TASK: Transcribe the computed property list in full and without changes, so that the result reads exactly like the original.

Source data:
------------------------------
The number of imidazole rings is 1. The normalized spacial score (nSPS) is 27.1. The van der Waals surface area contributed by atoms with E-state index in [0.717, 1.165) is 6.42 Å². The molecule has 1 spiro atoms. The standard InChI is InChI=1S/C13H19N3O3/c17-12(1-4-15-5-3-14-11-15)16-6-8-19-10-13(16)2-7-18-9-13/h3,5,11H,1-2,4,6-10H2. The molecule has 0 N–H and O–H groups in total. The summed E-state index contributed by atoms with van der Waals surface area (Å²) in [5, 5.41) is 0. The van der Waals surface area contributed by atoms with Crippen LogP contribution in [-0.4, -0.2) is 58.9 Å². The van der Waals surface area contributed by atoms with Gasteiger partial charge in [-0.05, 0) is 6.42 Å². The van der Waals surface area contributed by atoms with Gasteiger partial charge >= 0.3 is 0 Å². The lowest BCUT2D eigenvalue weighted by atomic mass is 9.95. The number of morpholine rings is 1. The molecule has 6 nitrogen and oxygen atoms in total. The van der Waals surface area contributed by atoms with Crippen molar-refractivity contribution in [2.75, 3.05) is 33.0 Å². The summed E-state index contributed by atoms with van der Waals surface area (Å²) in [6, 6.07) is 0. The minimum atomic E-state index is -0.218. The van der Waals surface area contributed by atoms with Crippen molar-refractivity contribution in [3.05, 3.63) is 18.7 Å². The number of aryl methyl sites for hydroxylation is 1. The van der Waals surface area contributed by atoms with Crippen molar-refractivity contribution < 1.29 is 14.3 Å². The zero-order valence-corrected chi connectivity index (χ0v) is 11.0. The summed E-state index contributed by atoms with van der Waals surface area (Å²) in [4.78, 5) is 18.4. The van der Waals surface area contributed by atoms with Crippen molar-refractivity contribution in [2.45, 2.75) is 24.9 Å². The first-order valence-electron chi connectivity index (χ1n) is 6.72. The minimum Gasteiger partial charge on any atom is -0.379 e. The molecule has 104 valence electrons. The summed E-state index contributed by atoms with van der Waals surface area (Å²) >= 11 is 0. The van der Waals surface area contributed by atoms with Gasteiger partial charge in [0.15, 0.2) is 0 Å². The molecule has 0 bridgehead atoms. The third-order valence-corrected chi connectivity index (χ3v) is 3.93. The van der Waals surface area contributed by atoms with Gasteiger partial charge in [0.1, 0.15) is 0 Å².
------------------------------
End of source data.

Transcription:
The number of imidazole rings is 1. The normalized spacial score (nSPS) is 27.1. The van der Waals surface area contributed by atoms with E-state index in [0.717, 1.165) is 6.42 Å². The molecule has 1 spiro atoms. The standard InChI is InChI=1S/C13H19N3O3/c17-12(1-4-15-5-3-14-11-15)16-6-8-19-10-13(16)2-7-18-9-13/h3,5,11H,1-2,4,6-10H2. The molecule has 0 N–H and O–H groups in total. The summed E-state index contributed by atoms with van der Waals surface area (Å²) in [5, 5.41) is 0. The van der Waals surface area contributed by atoms with Crippen LogP contribution in [-0.4, -0.2) is 58.9 Å². The van der Waals surface area contributed by atoms with Gasteiger partial charge in [-0.05, 0) is 6.42 Å². The van der Waals surface area contributed by atoms with Gasteiger partial charge >= 0.3 is 0 Å². The lowest BCUT2D eigenvalue weighted by atomic mass is 9.95. The number of morpholine rings is 1. The molecule has 6 nitrogen and oxygen atoms in total. The van der Waals surface area contributed by atoms with Crippen molar-refractivity contribution in [2.75, 3.05) is 33.0 Å². The summed E-state index contributed by atoms with van der Waals surface area (Å²) in [6, 6.07) is 0. The minimum atomic E-state index is -0.218. The van der Waals surface area contributed by atoms with Crippen molar-refractivity contribution in [3.05, 3.63) is 18.7 Å². The number of aryl methyl sites for hydroxylation is 1. The van der Waals surface area contributed by atoms with Crippen molar-refractivity contribution < 1.29 is 14.3 Å². The zero-order valence-corrected chi connectivity index (χ0v) is 11.0. The summed E-state index contributed by atoms with van der Waals surface area (Å²) in [4.78, 5) is 18.4. The van der Waals surface area contributed by atoms with Crippen molar-refractivity contribution in [2.45, 2.75) is 24.9 Å². The first-order valence-electron chi connectivity index (χ1n) is 6.72. The minimum Gasteiger partial charge on any atom is -0.379 e. The molecule has 104 valence electrons. The summed E-state index contributed by atoms with van der Waals surface area (Å²) >= 11 is 0. The van der Waals surface area contributed by atoms with Gasteiger partial charge in [0.15, 0.2) is 0 Å². The molecule has 0 bridgehead atoms. The third-order valence-corrected chi connectivity index (χ3v) is 3.93. The van der Waals surface area contributed by atoms with Gasteiger partial charge in [0.1, 0.15) is 0 Å².